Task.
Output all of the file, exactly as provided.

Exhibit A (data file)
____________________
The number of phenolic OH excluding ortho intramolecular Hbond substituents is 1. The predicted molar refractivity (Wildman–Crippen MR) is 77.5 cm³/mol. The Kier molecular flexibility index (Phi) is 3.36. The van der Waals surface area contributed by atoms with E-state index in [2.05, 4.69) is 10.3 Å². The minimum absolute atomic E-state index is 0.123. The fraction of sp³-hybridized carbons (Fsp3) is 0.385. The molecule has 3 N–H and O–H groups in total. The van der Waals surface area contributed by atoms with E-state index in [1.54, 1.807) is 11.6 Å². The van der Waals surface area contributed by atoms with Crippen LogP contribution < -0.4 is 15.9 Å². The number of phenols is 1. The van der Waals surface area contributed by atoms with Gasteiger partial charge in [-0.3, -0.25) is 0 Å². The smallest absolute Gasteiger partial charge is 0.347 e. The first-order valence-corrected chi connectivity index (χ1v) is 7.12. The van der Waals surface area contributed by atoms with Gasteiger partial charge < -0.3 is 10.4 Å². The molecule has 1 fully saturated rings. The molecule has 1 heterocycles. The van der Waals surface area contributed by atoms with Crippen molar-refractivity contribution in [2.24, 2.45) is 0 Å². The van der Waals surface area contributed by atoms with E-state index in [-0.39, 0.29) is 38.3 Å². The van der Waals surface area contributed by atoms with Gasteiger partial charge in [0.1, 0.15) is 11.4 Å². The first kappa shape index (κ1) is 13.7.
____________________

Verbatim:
The number of phenolic OH excluding ortho intramolecular Hbond substituents is 1. The predicted molar refractivity (Wildman–Crippen MR) is 77.5 cm³/mol. The Kier molecular flexibility index (Phi) is 3.36. The van der Waals surface area contributed by atoms with E-state index in [2.05, 4.69) is 10.3 Å². The minimum absolute atomic E-state index is 0.123. The fraction of sp³-hybridized carbons (Fsp3) is 0.385. The molecule has 3 N–H and O–H groups in total. The van der Waals surface area contributed by atoms with E-state index in [1.54, 1.807) is 11.6 Å². The van der Waals surface area contributed by atoms with Crippen LogP contribution < -0.4 is 15.9 Å². The number of phenols is 1. The van der Waals surface area contributed by atoms with Gasteiger partial charge in [-0.3, -0.25) is 0 Å². The smallest absolute Gasteiger partial charge is 0.347 e. The first-order valence-corrected chi connectivity index (χ1v) is 7.12. The van der Waals surface area contributed by atoms with Gasteiger partial charge < -0.3 is 10.4 Å². The molecule has 1 fully saturated rings. The molecule has 1 heterocycles. The van der Waals surface area contributed by atoms with Crippen molar-refractivity contribution in [2.24, 2.45) is 0 Å². The van der Waals surface area contributed by atoms with E-state index in [-0.39, 0.29) is 38.3 Å². The van der Waals surface area contributed by atoms with Gasteiger partial charge in [0.1, 0.15) is 11.4 Å². The first kappa shape index (κ1) is 13.7.